Money Changers, Part 2

Since this is a series, one will have to keep abreast of the other parts to fully understand the topic. Last time I mentioned one of the many resources, Modern Money Mechanics, that reveal our modern money changers and their deceptions. When loans are made, one is led to believe that he is borrowing other peoples' money and the interest charged is payment for the use of that money.

Without getting into the technical details of accounting procedures, let's examine the money changer's scheme. How would you imagine the results of a loan would appear on the lender's balance sheets? There are two logical possibilities. First, I would naturally think that if I borrowed money, the lender would have less money. For example, if I borrowed a dollar, my assets would increase by a dollar; and, the lender's assets would decrease by a dollar. Sound ok so far? Second, what would happen if I deposited that dollar into an account with the same lender? Well, my assets wouldn't change at all, however, the lender's assets would gain a dollar or be in the same position before the loan was made.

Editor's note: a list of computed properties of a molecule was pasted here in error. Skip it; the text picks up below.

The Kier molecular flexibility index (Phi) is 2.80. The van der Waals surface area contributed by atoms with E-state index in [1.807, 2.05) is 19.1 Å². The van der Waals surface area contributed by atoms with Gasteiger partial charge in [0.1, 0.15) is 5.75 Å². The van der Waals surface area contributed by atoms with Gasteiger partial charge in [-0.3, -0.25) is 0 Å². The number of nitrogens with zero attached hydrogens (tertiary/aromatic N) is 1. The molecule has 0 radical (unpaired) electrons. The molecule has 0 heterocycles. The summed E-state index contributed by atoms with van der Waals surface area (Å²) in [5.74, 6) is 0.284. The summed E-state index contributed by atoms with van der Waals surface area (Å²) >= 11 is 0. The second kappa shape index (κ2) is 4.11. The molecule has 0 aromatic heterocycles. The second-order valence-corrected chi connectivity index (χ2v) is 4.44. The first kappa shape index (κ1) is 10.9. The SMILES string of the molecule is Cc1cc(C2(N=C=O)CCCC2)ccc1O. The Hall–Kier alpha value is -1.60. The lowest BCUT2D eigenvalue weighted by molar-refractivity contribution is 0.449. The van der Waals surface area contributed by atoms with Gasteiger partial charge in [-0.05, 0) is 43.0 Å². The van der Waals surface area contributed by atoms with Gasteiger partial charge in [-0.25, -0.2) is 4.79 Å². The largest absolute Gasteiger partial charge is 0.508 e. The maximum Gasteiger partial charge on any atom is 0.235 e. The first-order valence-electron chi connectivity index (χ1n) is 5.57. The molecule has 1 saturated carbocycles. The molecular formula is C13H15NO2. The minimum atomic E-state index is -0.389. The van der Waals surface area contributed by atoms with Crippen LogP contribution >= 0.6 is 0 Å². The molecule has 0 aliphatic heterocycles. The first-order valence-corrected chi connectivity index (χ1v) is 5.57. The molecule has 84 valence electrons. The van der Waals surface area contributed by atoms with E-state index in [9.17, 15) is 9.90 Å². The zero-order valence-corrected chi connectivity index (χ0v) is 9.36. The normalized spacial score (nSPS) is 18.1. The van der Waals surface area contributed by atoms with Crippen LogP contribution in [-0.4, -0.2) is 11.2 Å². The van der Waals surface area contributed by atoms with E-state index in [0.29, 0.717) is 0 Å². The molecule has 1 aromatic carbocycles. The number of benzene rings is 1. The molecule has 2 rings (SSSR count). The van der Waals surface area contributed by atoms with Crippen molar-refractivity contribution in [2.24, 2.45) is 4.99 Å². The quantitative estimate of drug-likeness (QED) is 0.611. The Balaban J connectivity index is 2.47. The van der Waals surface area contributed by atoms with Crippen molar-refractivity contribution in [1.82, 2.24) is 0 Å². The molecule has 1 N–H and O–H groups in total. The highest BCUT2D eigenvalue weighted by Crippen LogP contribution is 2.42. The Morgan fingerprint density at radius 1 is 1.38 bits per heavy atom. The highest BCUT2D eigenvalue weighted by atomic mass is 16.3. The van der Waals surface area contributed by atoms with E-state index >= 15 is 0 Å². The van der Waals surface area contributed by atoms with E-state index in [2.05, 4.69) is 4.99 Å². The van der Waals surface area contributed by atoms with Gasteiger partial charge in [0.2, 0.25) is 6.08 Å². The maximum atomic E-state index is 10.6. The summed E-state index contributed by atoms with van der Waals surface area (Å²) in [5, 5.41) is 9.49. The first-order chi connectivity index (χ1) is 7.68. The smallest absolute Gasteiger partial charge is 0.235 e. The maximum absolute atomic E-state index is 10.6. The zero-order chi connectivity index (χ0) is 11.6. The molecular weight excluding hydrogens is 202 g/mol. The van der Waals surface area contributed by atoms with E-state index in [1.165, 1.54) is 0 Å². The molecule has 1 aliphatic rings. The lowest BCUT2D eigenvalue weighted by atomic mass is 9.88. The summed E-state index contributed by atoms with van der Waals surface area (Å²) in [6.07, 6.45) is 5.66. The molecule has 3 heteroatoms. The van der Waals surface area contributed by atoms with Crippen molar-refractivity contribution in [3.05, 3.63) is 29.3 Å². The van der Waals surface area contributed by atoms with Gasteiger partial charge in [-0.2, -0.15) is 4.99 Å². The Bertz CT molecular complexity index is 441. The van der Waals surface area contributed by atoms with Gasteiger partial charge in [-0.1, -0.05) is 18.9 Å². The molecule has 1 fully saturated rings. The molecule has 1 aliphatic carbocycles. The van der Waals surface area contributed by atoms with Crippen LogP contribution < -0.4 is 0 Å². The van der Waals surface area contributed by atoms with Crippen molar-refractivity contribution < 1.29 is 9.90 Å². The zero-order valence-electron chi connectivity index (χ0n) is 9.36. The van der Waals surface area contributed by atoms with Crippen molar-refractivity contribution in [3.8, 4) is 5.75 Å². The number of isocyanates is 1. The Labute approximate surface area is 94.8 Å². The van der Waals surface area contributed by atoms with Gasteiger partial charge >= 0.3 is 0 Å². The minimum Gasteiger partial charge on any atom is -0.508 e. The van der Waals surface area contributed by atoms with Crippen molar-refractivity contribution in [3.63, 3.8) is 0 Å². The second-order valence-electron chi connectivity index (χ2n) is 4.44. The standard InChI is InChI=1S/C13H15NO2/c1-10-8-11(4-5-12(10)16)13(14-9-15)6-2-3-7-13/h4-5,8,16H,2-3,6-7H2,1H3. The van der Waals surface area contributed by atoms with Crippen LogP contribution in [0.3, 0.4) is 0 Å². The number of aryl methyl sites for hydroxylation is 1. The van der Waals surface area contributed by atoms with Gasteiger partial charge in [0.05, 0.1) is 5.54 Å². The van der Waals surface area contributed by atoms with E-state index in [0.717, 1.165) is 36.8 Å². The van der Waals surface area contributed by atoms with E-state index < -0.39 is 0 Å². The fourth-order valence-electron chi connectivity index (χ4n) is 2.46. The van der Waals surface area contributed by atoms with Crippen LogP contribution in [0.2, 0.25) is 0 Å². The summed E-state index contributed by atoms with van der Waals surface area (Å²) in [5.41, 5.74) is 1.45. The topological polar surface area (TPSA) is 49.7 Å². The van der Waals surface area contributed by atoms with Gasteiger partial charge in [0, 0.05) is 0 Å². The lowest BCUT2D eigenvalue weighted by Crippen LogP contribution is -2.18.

In summary, when loans are made, the lender's assets should either go down or remain the same. Guess what? Neither happens! Stay tuned.

Gary Ellis, MBA, CFP
Association Stewardship Director